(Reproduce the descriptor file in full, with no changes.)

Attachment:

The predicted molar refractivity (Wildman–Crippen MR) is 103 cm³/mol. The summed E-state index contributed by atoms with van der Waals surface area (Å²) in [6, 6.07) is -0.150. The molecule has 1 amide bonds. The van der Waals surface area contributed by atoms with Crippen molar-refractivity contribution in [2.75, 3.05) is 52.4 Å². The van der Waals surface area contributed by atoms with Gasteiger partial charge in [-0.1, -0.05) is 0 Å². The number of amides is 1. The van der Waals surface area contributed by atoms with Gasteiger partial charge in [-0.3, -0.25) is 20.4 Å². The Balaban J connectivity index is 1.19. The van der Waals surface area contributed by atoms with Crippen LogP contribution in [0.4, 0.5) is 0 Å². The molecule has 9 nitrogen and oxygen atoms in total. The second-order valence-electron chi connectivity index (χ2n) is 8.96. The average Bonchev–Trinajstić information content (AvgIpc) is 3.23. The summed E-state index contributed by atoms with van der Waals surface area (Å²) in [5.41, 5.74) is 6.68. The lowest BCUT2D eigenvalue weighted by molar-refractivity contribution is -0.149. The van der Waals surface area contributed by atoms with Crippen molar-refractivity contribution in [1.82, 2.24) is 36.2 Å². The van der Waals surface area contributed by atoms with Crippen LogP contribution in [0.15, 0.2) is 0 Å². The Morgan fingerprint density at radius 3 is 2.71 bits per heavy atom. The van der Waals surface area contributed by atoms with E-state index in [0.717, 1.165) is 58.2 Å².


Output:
The predicted molar refractivity (Wildman–Crippen MR) is 103 cm³/mol. The summed E-state index contributed by atoms with van der Waals surface area (Å²) in [6, 6.07) is -0.150. The molecule has 1 amide bonds. The van der Waals surface area contributed by atoms with Crippen molar-refractivity contribution in [2.75, 3.05) is 52.4 Å². The van der Waals surface area contributed by atoms with Gasteiger partial charge in [-0.1, -0.05) is 0 Å². The number of amides is 1. The van der Waals surface area contributed by atoms with Gasteiger partial charge in [-0.3, -0.25) is 20.4 Å². The Balaban J connectivity index is 1.19. The van der Waals surface area contributed by atoms with Crippen LogP contribution in [0.4, 0.5) is 0 Å². The molecule has 9 nitrogen and oxygen atoms in total. The second-order valence-electron chi connectivity index (χ2n) is 8.96. The average Bonchev–Trinajstić information content (AvgIpc) is 3.23. The summed E-state index contributed by atoms with van der Waals surface area (Å²) in [5.41, 5.74) is 6.68. The lowest BCUT2D eigenvalue weighted by molar-refractivity contribution is -0.149. The van der Waals surface area contributed by atoms with Crippen molar-refractivity contribution in [1.82, 2.24) is 36.2 Å². The van der Waals surface area contributed by atoms with Crippen LogP contribution in [0.15, 0.2) is 0 Å². The Morgan fingerprint density at radius 3 is 2.71 bits per heavy atom. The van der Waals surface area contributed by atoms with E-state index in [0.717, 1.165) is 58.2 Å².